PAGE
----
The mini-me version of the Space Launch System (SLS) is now being put through its paces as part of the Scale Model Acoustic Test (SMAT) program. The heavily instrumented five percent scale model of the SLS is being used to provide data on the acoustical energy that could be expected during launch, in turn feeding into the design of Pad 39B’s Sound Suppression System that will be tasked with mitigating the impact on the vehicle.
A better definition of the lift-off acoustic environment can be determined from hot fire testing of dynamically scaled models of the launch vehicle and stand.
That heritage – which is continuing with SMAT – ranges back as far as the early days of the Space Shuttle Program (SSP).
During the Space Shuttle development program, a 6.4 percent scale model of the launch vehicle, propulsion system, launch stand, and exhaust duct system with water suppression was used to refine the analytical/scaling estimates of the lift-off acoustic environment.
The resulting data provides a very useful template for the full scale rocket, although final verification of the environment is only fully provided by full static firings or launches of the actual vehicle.
Notably, the debut launch of the Space Shuttle Program (SSP) – with Columbia on STS-1 – showed the importance of understanding the acoustic environments, as the orbiter’s heat shield was damaged when an overpressure wave from the SRBs caused a forward RCS oxidizer strut to fail. Her body flap was also pushed five degrees out of position.
The subject was also raised during STS-129’s Flight Readiness Review (FRR), as a potential issue with a very small area of the orbiter – known as a stinger attach point between the RCS and OMS Pod – raised concerns that recent acoustic environment analysis of the Space Shuttle Main Engines (SSMEs) during ignition could cause stressing that potentially leads to cracks in the attach pins/stinger.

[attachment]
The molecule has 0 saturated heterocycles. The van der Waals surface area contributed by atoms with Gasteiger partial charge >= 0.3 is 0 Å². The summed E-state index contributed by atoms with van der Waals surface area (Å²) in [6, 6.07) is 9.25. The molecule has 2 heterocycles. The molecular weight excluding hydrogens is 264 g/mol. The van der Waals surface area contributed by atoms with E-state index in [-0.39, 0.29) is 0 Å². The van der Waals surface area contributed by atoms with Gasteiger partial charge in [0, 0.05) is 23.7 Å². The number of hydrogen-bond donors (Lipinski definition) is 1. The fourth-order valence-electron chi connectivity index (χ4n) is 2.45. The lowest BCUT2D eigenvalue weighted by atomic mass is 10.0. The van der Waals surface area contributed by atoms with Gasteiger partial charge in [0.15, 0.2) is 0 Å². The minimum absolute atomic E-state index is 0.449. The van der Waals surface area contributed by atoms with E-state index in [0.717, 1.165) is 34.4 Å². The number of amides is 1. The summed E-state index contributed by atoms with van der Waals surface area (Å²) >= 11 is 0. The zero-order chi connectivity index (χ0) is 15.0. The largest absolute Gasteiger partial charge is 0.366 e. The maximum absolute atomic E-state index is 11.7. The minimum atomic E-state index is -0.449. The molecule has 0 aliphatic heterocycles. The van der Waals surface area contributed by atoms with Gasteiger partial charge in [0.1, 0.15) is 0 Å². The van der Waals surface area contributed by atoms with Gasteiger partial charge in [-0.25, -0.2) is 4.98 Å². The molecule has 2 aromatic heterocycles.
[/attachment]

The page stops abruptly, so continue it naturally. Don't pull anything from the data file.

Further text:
Although those concerns were based on old and overly conservative data, managers showed their usual due diligence in gathering an array of updated information, via new computational models, borescope inspections on the fleet, and the installation of sensors in the area in question – all of which would be used to completely allay the potential fear of life fatigue on the stinger.
Notably, the FRR presentations noted they lacked key historical data, while Main Engine Ignition (MEI) Acoustic & SSME Ignition Overpressure (IOP) Environment data was classed as “continually evolving” during the 30 years of the program – leading to the concern ahead of STS-129.
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The vehicle that was set to replace the Space Shuttle, Ares I, also underwent IOP testing – with the Ares I Scale Model Acoustics Test (ASMAT) tested during 2010.
Numerous tests, each using a different pad configuration – such as with and without water bags within the launch mount – were conducted at MSFC.
Quick look test results indicated that the overall noise levels measured on the vehicle were within predicted ranges and the data compared favorably between the firings. However, Ares I was cancelled shortly after the ASMAT firings.
With SLS now under the acoustical microscope, the SMAT program is using updated approaches for harvesting data from the test firings.
“This test is unique because it’s like going through the steps of a true launch, only on a much smaller scale,” said Jeremy Kenny, acoustics engineer at MSFC.